where \(H\) is the max-pooling result of \(f\left(C\right)\), \(C\) is the convolution result of \({E}_{l-1}^{t}\), and \(f\) is the ELU activation function. We used the convolutional long short-term memory units (convolutional LSTM) (Hochreiter and Schmidhuber 1997; Shi et al. 2015) as the backbone for the representation units. Convolutional LSTM is the most important part of the model as it keeps the information from the previous time step and passes it to the next time step of the sequence, similar to the human brain’s ability in remembering or forgetting information. By using the convolutional LSTM, \({R}_{l}^{t}\) is then determined based on the representation from the previous time step \({R}_{l}^{t-1}\), \({E}_{l}^{t-1}\), as well as \({R}_{l+1}^{t}\). \({R}_{l+1}^{t}\) should go through an upsampling procedure because of the max-pooling in \({A}_{l}^{t}\) units. The predictions \({\widehat{A}}_{l}^{t}\) are estimated through a convolution of \({R}_{l}^{t}\) and followed by an ELU activation function (Eq. (5)):

$$\hat{A}_{l}^{t} = f\left( K \right),$$
(5)

where \(K\) is the convolutional results of \({R}_{l}^{t}\). Finally, the error units \({E}_{l}^{t}\) are computed from the difference between \({A}_{l}^{t}\) and \({\widehat{A}}_{l}^{t}\) and then divided into ELU-activated positive and negative values [Eq. (6)]. The model is trained by minimizing the sum of the error units using a gradient descent method to fine-tune the network parameters. The training loss which should be minimized is expressed in Eq. (7):

$$E_{l}^{t} = \left[ {f\left( {A_{l}^{t} - \hat{A}_{l}^{t} } \right);{ }f\left( {\hat{A}_{l}^{t} - A_{l}^{t} } \right)} \right],$$
(6)
$$L = \mathop \sum \limits_{t} \lambda_{t} \mathop \sum \limits_{l} \frac{{\lambda_{l} }}{{n_{l} }}\mathop \sum \limits_{{n_{l} }} E_{l}^{t} ,$$
(7)

where λt and λl are the weighting factors by time and layer, respectively, and \({n}_{l}\) is the number of units in the lth layer. We set λt = 0 for the first time step and λt = 1 for the remaining steps, while λ1 = 1 for the lowest layer and λ1 = 0 for the upper layers. Those criteria are selected because they produced the best performing model as suggested by Lotter et al. (2017).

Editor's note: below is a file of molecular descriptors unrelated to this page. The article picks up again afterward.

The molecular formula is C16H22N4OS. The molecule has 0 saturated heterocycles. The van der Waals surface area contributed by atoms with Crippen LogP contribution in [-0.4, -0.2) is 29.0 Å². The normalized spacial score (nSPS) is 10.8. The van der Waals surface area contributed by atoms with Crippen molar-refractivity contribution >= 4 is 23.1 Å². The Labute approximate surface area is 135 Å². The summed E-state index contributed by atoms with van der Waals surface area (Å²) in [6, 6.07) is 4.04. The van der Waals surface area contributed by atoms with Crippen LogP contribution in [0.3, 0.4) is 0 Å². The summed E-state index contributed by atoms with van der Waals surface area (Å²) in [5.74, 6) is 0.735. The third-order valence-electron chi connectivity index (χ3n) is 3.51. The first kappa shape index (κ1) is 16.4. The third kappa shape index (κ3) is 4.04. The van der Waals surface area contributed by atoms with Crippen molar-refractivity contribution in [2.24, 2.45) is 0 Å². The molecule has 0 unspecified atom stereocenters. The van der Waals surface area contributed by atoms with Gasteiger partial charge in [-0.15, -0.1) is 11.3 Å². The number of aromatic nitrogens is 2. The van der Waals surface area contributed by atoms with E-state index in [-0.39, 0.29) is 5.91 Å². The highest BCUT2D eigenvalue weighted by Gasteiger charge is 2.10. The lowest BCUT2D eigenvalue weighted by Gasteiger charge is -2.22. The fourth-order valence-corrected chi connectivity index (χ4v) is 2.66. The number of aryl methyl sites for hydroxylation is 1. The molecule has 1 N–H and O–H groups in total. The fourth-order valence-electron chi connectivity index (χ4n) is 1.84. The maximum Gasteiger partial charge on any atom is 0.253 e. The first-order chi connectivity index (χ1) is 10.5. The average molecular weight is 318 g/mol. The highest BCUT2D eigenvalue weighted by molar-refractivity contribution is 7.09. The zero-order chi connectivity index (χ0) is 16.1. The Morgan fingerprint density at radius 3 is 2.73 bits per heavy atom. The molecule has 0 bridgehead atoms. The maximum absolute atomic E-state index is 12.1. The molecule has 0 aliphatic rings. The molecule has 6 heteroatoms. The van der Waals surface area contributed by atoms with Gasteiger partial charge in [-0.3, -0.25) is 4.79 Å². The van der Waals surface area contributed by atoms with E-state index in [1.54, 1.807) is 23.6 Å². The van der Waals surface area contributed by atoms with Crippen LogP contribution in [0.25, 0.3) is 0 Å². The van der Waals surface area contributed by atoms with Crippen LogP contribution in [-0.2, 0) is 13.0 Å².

First, we need to develop a database from multiple predefined scenarios to train the model. The scenario and experiment settings are explained in the next section. For each scenario, we simulate the tsunami propagation using the LLW tsunami model. The synthesized tsunami heights at every time step (\(\Delta t\) = 1 s) are used to estimate the tsunami wavefield through the assimilation process using Eq. (1). Once the assimilation process has started, we use the assimilated wavefield from those scenarios with 1-min intervals to train the model. Since the proposed algorithm learns the pattern of the tsunami propagation during the training process, we would expect the model to behave similarly to the tsunami propagation model. The predictive coding network in this study was composed of four layers of networks with 3 × 3 filter sizes, and channel sizes of 1, 48, 96 and 192 for each layer. The model was trained using a gradient descent algorithm, RMSprop, with a learning rate α of 0.001, decreasing by a factor of 10 halfway through the training process.